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Sanctions, Oil Price Slump May Slow Russian Military Upgrade

FILE - Russian air defense missile systems are displayed at the MAKS Air Show in Zhukovsky, outside Moscow, Aug. 27, 2013.

FILE - Russian air defense missile systems are displayed at the MAKS Air Show in Zhukovsky, outside Moscow, Aug. 27, 2013.

Moscow, a major player in the global arms business, has worked to re-equip and modernize its armed forces in recent years as well as boost its international sales.

But Dmitry Gorenburg, a senior research scientist with CNA Corporation, a Washington-based think tank specializing in defense-related issues, says the drop in world oil prices, Western sanctions and limited manufacturing capacity may force Russia to slow those ambitions.

"My guess is that a lot of it will get pushed further down the road because they won't be able to afford as much as they allocated," Gorenburg told VOA.

Moscow has been implementing a 10-year state armaments program to modernize its military. When the program was adopted in 2010, its cost was some $600 billion. Under President Vladimir Putin, the industry gave it absolute priority.

While that push has increased domestic sales in Russia, professor Julian Cooper, an associate fellow at Chatham House, a policy institute in London, said Russia is reaching the limits of what it can sell. That, he said, has made it difficult for Moscow to expand its exports.

"My sense is that Russia has actually reached some kind of plateau on its arms sales and arms exports," Cooper said.

Russia, U.S. dominate

In recent years, Russia and the United States have dominated the arms market in the developing world. According to the Stockholm International Peace Research Institute, the five largest suppliers from 2009 to 2013 were the U.S., Russia, Germany, China and France, totaling 74 percent of all exports.

Cooper said he thought Russia's total military spending next year would most likely peak at about 5.4 percent of its gross domestic product and then would start to decline.

"I think there is a very good understanding in Russia that there are limits to how much you can spend on the military before you get into dangers of undermining the economy," Cooper said.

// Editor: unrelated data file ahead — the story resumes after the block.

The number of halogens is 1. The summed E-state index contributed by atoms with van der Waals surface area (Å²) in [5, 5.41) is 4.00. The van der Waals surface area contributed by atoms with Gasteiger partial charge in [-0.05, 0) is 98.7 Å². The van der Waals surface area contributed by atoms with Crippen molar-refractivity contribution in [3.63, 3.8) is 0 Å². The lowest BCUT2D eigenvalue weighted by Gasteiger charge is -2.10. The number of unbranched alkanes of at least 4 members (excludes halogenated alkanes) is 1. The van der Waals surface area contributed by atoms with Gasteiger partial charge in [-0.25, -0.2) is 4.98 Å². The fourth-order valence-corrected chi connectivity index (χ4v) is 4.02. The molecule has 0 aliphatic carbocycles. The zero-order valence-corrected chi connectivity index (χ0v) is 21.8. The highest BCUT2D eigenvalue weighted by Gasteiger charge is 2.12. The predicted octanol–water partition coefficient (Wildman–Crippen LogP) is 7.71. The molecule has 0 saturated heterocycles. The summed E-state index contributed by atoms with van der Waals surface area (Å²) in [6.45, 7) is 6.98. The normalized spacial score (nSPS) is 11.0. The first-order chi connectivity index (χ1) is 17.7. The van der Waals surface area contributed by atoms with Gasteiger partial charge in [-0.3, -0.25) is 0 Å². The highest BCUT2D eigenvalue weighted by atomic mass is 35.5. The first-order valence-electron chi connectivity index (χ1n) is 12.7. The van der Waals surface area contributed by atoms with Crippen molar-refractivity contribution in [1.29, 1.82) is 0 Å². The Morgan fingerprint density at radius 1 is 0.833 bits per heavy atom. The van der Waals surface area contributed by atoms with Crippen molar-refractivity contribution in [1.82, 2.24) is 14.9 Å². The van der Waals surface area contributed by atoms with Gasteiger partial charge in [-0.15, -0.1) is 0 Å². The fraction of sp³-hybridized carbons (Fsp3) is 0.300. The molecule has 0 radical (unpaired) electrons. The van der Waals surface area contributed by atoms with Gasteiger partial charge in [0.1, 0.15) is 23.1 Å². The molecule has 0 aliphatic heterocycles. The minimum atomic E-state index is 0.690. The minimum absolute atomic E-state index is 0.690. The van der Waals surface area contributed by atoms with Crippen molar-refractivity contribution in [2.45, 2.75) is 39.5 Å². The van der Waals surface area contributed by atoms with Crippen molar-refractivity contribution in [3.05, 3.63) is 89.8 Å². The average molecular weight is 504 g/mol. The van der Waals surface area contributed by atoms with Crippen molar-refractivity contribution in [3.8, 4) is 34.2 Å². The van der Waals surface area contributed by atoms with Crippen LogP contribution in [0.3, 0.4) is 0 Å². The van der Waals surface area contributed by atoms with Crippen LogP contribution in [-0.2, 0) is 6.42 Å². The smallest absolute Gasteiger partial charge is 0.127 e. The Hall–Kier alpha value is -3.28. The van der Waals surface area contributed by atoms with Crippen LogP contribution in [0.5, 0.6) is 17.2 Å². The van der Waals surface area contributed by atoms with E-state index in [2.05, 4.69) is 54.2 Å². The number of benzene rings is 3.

Washington spends about 3.84 percent of its GDP on its military. But in dollar terms, Russia still ranks third after the United States and China.

Gorenburg said that despite its economic challenges, Moscow is trying to maintain and expand its position in global arms sales and be a major geopolitical player. As a result, Russia has been trying to develop joint ventures with companies in India and Brazil and expand into new markets.

Nigeria, for example, turned to Russia for heavy weapons after the U.S. rejected a request for Cobra attack helicopters.

Low cost, no strings

Ben Moores, a senior analyst at the defense and security analysis organization IHS Jane's 360, said Russia is known to sell equipment at a relatively low cost, and doesn't ask for any guarantees in terms of where those weapons may end up.

Gorenburg pointed out that Russia is an alternative to the West.

"It has sold arms to countries such as Brazil, Argentina, Egypt and some of the countries in the Arab world as well, so there is an effort to be a player in a part of the world where the United States might be reluctant to sell arms, for example," he said.

The largest importers in 2013 were India, the United Arab Emirates and China. Washington's Congressional Research Service said that from 2008 to 2011, the U.S. and Russia made almost 70 percent of all arms transfer agreements with developing nations, worth a total of roughly $207 billion. The U.S. made nearly $113 billion and Russia $31.1 billion.

VOA's Joe De Capua contributed to this report.